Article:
This past June, I deleted my dating apps.
Exhausted by nearly a decade of online dating, I decided it was time. Compulsively scrolling through profiles became my way of reassuring myself that I was putting myself out there, without ever having to leave my apartment. But I knew it wasn't doing me any favors. Right after I deleted the apps, I would find myself reaching for my phone, only to realize the apps were gone—and I felt the void. Nature abhors a vacuum, and to fill the space that Tinder, Bumble, and Hinge had left behind I knew I was going to have to talk to men. In real life. Gulp.
I was terrified, but don’t worry—I had a plan.
To gain confidence, I started really small.
I would first begin by talking to strangers. Given my introverted nature, this was daunting, but I took one step at a time. I began by making eye contact with people on the street or in the grocery line and chatted with anyone who was paid to be nice to me: baristas, servers, Uber drivers. This gave me momentum as I moved on to other captive audiences—fellow passengers on planes or the girl behind me at the water fountain at the gym. The more I smiled, asked questions, and listened to the answers, the more I learned.
I learned that my barista was a former college professor who had given up teaching to sell lattes. He’d never been happier. A fellow Lyft rider had a degree in actuarial science but worked as an options trader for a large produce company. He found his job fascinating and so did I. The man pouring cream in his coffee next to me at my favorite coffee shop was an assistant superintendent of Chicago’s Department of Streets and Sanitation. I learned he was heading out to face the aftermath of a gruesome overnight crash, but not before he gave me his card and offered his assistance “Should I ever need anything.” I couldn’t imagine what future sanitation emergency he could mitigate for me, but that short conversation had me smiling all morning.
My dating life transformed.
The more comfortable I became talking to everyone, the more confidence I gained talking to men. I began living openly, boldly, and unapologetically. When a handsome doctor asked me to leave a bar to get food with him, I replied, “No thanks, but you can buy me dinner next week.” The following Tuesday found us seated at a trendy Italian restaurant sipping wine and talking about our lives.
In the past four months, I’ve received more business cards than in the previous entirety of my adult life. That said, while my number of IRL ask-outs has greatly increased, on a whole I’ve been on fewer dates. But this isn't a bad thing. When relying on apps, I’d go out with just about anyone who asked. Not having met him in person, I had little way of knowing if we'd mesh. Consequently, I often found myself in coffee shops with men who, at best, I didn’t click with, and at worst, I actually disliked. Now, when I meet a man in real life, I know whether I want to spend time with him. So, my dating life has lower volume, but far higher quality.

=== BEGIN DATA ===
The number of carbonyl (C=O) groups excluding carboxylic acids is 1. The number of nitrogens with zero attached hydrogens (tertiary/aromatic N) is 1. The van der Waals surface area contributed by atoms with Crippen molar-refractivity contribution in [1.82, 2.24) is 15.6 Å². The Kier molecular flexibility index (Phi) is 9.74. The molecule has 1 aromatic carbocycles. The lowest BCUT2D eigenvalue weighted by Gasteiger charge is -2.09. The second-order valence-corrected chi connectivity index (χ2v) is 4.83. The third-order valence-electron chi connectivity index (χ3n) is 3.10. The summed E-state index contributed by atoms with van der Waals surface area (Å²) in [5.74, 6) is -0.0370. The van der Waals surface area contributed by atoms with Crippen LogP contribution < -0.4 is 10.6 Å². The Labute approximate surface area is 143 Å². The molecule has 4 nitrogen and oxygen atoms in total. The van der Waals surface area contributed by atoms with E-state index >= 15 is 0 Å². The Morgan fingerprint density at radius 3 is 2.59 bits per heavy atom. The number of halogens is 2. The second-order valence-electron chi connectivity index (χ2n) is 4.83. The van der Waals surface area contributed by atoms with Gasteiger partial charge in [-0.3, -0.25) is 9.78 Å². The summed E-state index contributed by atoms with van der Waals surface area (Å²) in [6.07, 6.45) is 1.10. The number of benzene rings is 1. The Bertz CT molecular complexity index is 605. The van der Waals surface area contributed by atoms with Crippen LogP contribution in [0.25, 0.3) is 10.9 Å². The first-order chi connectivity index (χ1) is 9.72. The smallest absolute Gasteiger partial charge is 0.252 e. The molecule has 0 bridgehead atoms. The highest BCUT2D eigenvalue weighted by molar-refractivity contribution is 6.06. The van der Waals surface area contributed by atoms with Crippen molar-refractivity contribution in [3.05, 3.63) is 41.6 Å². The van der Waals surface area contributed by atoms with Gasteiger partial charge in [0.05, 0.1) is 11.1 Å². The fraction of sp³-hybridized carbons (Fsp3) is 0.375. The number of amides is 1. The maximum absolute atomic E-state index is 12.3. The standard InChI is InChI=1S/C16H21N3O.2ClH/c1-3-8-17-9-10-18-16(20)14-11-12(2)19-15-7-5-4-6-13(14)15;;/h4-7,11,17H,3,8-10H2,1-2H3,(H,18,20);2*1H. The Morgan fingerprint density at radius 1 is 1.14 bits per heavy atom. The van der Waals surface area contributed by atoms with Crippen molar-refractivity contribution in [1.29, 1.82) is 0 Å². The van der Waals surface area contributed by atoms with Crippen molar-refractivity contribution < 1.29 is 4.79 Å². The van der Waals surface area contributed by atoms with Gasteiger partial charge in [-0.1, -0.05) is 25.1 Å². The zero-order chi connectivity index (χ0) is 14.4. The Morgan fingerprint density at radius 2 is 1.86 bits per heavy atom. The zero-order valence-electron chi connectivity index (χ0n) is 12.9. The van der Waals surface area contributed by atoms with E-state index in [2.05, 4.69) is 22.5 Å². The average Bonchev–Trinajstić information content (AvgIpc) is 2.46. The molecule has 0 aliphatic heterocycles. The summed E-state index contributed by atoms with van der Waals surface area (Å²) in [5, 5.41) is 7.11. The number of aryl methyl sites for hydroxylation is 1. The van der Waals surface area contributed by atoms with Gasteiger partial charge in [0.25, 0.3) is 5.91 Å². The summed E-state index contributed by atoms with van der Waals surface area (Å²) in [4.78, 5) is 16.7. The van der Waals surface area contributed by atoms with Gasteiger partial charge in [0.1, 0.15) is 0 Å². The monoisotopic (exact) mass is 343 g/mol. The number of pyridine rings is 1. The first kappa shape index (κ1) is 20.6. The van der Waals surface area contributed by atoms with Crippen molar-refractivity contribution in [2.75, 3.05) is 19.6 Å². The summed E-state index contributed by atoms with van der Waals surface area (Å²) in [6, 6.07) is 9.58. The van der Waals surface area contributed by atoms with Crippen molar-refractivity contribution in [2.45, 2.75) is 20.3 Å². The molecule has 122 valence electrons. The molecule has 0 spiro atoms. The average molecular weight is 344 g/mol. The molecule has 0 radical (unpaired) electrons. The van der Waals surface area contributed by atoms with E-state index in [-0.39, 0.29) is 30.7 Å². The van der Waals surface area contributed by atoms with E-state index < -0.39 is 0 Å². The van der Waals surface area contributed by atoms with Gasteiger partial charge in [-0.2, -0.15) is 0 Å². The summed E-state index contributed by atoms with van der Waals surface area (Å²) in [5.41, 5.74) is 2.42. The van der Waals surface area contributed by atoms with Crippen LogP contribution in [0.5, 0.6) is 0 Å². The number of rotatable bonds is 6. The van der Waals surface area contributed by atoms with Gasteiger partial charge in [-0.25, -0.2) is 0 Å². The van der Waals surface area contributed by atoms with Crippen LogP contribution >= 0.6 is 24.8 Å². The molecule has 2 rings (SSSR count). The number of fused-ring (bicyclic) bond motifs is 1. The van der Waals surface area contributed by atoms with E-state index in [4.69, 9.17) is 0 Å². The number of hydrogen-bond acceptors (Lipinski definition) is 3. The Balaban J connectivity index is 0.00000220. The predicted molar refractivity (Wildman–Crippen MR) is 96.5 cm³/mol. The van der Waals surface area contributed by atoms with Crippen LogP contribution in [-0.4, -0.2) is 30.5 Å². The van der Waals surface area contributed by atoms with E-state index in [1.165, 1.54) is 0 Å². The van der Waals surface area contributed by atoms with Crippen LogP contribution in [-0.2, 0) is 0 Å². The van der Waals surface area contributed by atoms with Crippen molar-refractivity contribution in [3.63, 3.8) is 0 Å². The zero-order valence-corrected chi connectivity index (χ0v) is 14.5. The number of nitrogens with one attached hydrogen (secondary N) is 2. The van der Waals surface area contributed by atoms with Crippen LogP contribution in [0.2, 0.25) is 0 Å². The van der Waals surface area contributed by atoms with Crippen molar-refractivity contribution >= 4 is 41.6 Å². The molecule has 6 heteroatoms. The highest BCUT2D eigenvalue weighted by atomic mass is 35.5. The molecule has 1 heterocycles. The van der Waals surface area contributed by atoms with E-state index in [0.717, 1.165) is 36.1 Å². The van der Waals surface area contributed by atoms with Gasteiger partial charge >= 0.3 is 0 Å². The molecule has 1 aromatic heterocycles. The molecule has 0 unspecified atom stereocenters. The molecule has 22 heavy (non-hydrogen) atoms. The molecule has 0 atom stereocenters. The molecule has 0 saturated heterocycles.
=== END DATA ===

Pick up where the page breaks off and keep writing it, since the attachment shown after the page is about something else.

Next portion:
Better yet, I have improved.
But it's not just about dating. Talking to strangers, in general, is exhilarating. When people smile back, tell a story, talk about their day, the energy is infectious, and while it may take intentional effort, the payback is huge. Most people desire human connection, and I’ve encountered very few who are unreceptive to my friendly advances. Sure, maybe a few bus passengers look annoyed that I’ve made eye contact (gasp!), but the worst they do is ignore my smile and look intently at their smartphones.
I’ve also fundamentally shifted the way I think about meeting men. I used to be very result-oriented and perceived men in real life the way I viewed them on apps. Was he tall, attractive, charismatic? I’d talk to him, but with a specific outcome in mind: Get a date. Now, I talk to everyone. I never know who might have a single friend I’m perfect for, whose son is dipping his toe back into dating, or which casual friendship might grow into something more.
Quitting dating apps allowed me to see clearly the seductive, reductive, dating paradigm that held me captive. Like an addict, I’d been tantalized by the heady promise of “just one more swipe,” and removing that temptation revealed that there was much more to dating, and to life. For me, at least, the apps were not limitless but limiting. Hiding behind my screen allowed me to hide in real life, and the endless swiping had eroded my social skills, my sense of self, and my awareness of those around me. In glossy dating apps, men metamorphosed into a blur of staged photos and carefully worded bios, easily disposed of with a flick of my thumb.
I'm loving real life even more.
Committing to meeting men in real life has given me the freedom to open up, reach out, and let go of the checklist I clung to for so long. I’ve discovered more than just a formula for my dating life, but a formula for my best life—romantic and otherwise. Now, I rarely suffer from FOMO. If I want to spend the evening in my rattiest sweats watching Will and Grace on Hulu, I do. If it’s wine and cheese night with my girlfriends, even better. I don’t feel the need to squeeze myself into crowded bars every Friday or Saturday. After all, my next date could be beside me on the train, in front of me ordering his latte, or holding the door for me at the gym.
There is an incredible freedom in living a life committed to true, organic, human connection. Like working out or eating healthy, it also just feels good. But, like developing a workout routine or meal-prepping, it’s also a habit that must be practiced to be sustained. But I have no plans to stop as long as it continues to be joyful and affirming.
Are you considering ditching your apps, too? Maybe you've already taken the plunge? I'd love to hear how it's going or answer your questions!